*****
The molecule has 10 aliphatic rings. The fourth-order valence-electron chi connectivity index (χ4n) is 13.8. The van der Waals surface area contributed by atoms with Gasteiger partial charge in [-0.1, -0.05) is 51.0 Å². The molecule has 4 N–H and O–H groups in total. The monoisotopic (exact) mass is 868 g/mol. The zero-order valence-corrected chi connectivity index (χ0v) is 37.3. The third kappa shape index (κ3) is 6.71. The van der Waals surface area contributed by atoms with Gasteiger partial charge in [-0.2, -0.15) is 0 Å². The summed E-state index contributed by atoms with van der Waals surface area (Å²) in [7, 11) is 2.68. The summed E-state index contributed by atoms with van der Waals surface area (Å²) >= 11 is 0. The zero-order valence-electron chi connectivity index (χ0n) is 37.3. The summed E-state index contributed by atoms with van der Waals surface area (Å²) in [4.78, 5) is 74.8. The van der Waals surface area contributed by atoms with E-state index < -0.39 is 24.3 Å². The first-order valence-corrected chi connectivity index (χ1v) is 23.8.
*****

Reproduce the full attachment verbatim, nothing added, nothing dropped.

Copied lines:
The molecule has 10 aliphatic rings. The fourth-order valence-electron chi connectivity index (χ4n) is 13.8. The van der Waals surface area contributed by atoms with Gasteiger partial charge in [-0.1, -0.05) is 51.0 Å². The molecule has 4 N–H and O–H groups in total. The monoisotopic (exact) mass is 868 g/mol. The zero-order valence-corrected chi connectivity index (χ0v) is 37.3. The third kappa shape index (κ3) is 6.71. The van der Waals surface area contributed by atoms with Gasteiger partial charge in [-0.2, -0.15) is 0 Å². The summed E-state index contributed by atoms with van der Waals surface area (Å²) in [7, 11) is 2.68. The summed E-state index contributed by atoms with van der Waals surface area (Å²) >= 11 is 0. The zero-order valence-electron chi connectivity index (χ0n) is 37.3. The summed E-state index contributed by atoms with van der Waals surface area (Å²) in [4.78, 5) is 74.8. The van der Waals surface area contributed by atoms with E-state index < -0.39 is 24.3 Å². The first-order valence-corrected chi connectivity index (χ1v) is 23.8.